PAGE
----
This is a very simple dressing and you can make lots in advance and keep it in a bottle in the fridge to use to scatter over salads whenever you like. I made this up when I saw the price the supermarkets were charging for bottled salad dressings! It was outrageous and to make it worse, the bottled dressings had loads and loads of E numbers and one golden rule is that if you don't understand an ingredient, don't eat it!


1. Small bottle of Japanese mirin

From your pantry
  1. Olive oil
  2. Mustard
  3. Balsamico vinegar
  4. Garlic (small piece, around the size of the top joint of your little finger)
The secret to this simple tasty dressing is the mirin. If you can't get mirin, then use sweet sherry or sake. Even though sherry or sake can be a little sweet, you will need to stir in some sugar until it tastes a little *too* sweet, so around a flat tablespoon of sugar to 3 tablespoons of sherry or 2 tablespoons of sake.


1. Chop up garlic finely or use electric chopper to whizz it until it's in little bits
2. In a bowl mix chopped garlic with a teaspoon of mustard, 5 tablespoons of mirin, 5 tablespoons of olive oil and 5 tablespoons of balsamico vinegar
3. Pour mixture into a little glass bottle and shake each time before use.
4. The salad dressing will last at least 3-4 weeks in a fridge and you can keep topping it up.

And that's it!

Example of use

Get a packet of ready-chopped salad from the supermarket, a packet of sausages and some pitta bread.

Fry the sausages. Then toast the pitta bread on frying pan or in a toaster. Open the pitta bread, stuff some salad inside, and scatter some of the salad dressing inside, add the sausage, shake on more salad dressing and that's a great snack!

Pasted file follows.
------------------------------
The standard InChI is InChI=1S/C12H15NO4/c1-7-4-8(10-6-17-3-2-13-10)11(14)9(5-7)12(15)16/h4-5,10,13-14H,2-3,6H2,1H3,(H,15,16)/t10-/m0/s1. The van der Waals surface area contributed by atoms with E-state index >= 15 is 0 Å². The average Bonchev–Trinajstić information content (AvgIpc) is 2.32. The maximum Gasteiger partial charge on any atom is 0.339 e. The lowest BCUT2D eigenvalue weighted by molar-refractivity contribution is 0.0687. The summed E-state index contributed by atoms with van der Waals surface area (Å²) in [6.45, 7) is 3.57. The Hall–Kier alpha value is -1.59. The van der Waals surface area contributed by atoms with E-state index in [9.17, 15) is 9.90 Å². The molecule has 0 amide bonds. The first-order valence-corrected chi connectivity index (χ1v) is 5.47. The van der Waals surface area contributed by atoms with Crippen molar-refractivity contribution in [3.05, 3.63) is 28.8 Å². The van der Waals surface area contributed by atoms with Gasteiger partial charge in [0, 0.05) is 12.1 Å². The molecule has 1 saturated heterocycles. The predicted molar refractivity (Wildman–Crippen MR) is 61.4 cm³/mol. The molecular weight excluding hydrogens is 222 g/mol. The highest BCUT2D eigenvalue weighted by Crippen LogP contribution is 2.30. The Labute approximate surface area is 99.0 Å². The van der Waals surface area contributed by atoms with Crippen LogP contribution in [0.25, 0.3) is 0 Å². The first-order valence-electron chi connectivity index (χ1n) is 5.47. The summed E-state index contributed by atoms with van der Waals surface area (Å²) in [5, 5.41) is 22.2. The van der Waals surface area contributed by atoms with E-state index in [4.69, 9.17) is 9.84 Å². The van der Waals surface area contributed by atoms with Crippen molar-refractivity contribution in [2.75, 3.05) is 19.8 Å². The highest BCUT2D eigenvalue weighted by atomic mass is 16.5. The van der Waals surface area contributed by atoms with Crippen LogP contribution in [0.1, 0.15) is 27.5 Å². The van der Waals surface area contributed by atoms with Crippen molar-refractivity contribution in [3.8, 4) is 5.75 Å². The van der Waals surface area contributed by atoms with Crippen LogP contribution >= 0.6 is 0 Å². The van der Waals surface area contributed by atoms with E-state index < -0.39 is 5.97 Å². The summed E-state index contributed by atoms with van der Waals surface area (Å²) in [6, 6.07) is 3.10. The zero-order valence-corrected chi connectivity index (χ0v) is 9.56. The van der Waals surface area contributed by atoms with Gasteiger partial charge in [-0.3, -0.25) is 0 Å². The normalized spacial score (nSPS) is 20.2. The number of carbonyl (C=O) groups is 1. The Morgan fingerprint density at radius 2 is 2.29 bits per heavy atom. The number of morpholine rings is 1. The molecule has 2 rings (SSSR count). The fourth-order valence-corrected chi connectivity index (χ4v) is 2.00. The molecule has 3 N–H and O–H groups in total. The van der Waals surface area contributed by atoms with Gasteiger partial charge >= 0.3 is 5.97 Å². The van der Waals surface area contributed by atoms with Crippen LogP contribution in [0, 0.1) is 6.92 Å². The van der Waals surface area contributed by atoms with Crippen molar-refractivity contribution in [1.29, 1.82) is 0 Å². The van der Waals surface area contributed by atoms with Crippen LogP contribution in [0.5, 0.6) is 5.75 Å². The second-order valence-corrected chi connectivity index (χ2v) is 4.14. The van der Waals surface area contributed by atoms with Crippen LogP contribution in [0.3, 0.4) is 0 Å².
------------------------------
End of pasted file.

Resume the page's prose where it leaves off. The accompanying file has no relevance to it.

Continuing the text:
If there are no sausages you fancy, then use bacon instead. Or fried tofu. Or chop up a chunk of cheddar and use that instead. Use your imagination!

Basic Pantry Ingredients

This website is meant to introduce recipes that use less than 5 ingredients. By that, I actually mean 5 shopping ingredients to complement the basic dry or canned stuff you should already have in your kitchen pantry or cupboard. So, fresh chicken would count as an ingredient, but salt won't. And neither will the following items which I expect you must have in your kitchen pantry ALL the time. Else you really won't get very far at cooking anything!

But don't worry - all I want you to include in your pantry are items which you can get from any little grocery shop or supermarket. Nothing is exotic or hard to find at all.

So, the dry and canned ingredients that should always be in your kitchen pantry are:
  • Salt
  • Pepper
  • Sugar
  • Olive oil (extra virgin would be best)
  • Flour (not self-raising)
  • Soy sauce (light)
  • Mustard (Dijon is best)
  • Rice
  • Tinned coconut milk (or packets of powdered coconut milk)
  • Balsamico vinegar* (treated as described below)
  • Bottle of sweet sherry
The total cost of all the above is never going to be more than £15! By the way, I recommend olive oil from either Greece or Spain. Not only are they tastier, they are usually cheaper than the Italian olive oils which are often grown in Greece or Spain anyway but then imported and rebranded as Italian. I use olive oil because I like the taste and it is also a monounsaturated oil which is healthier.